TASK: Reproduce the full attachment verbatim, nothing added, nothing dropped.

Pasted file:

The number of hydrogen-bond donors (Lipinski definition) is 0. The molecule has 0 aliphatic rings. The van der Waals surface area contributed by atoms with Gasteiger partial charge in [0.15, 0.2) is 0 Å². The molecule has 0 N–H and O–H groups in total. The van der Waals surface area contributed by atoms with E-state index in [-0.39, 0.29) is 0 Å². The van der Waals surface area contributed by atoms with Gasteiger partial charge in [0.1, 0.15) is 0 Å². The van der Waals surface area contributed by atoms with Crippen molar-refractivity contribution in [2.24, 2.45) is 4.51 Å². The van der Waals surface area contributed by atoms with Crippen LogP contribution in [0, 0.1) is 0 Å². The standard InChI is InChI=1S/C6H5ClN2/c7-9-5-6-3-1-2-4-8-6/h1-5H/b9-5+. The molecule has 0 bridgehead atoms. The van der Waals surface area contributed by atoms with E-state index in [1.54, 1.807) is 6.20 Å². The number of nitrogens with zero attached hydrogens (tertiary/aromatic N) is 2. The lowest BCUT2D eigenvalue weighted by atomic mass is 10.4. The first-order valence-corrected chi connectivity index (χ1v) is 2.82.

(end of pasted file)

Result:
The number of hydrogen-bond donors (Lipinski definition) is 0. The molecule has 0 aliphatic rings. The van der Waals surface area contributed by atoms with Gasteiger partial charge in [0.15, 0.2) is 0 Å². The molecule has 0 N–H and O–H groups in total. The van der Waals surface area contributed by atoms with E-state index in [-0.39, 0.29) is 0 Å². The van der Waals surface area contributed by atoms with Gasteiger partial charge in [0.1, 0.15) is 0 Å². The van der Waals surface area contributed by atoms with Crippen molar-refractivity contribution in [2.24, 2.45) is 4.51 Å². The van der Waals surface area contributed by atoms with Crippen LogP contribution in [0, 0.1) is 0 Å². The standard InChI is InChI=1S/C6H5ClN2/c7-9-5-6-3-1-2-4-8-6/h1-5H/b9-5+. The molecule has 0 bridgehead atoms. The van der Waals surface area contributed by atoms with E-state index in [1.54, 1.807) is 6.20 Å². The number of nitrogens with zero attached hydrogens (tertiary/aromatic N) is 2. The lowest BCUT2D eigenvalue weighted by atomic mass is 10.4. The first-order valence-corrected chi connectivity index (χ1v) is 2.82.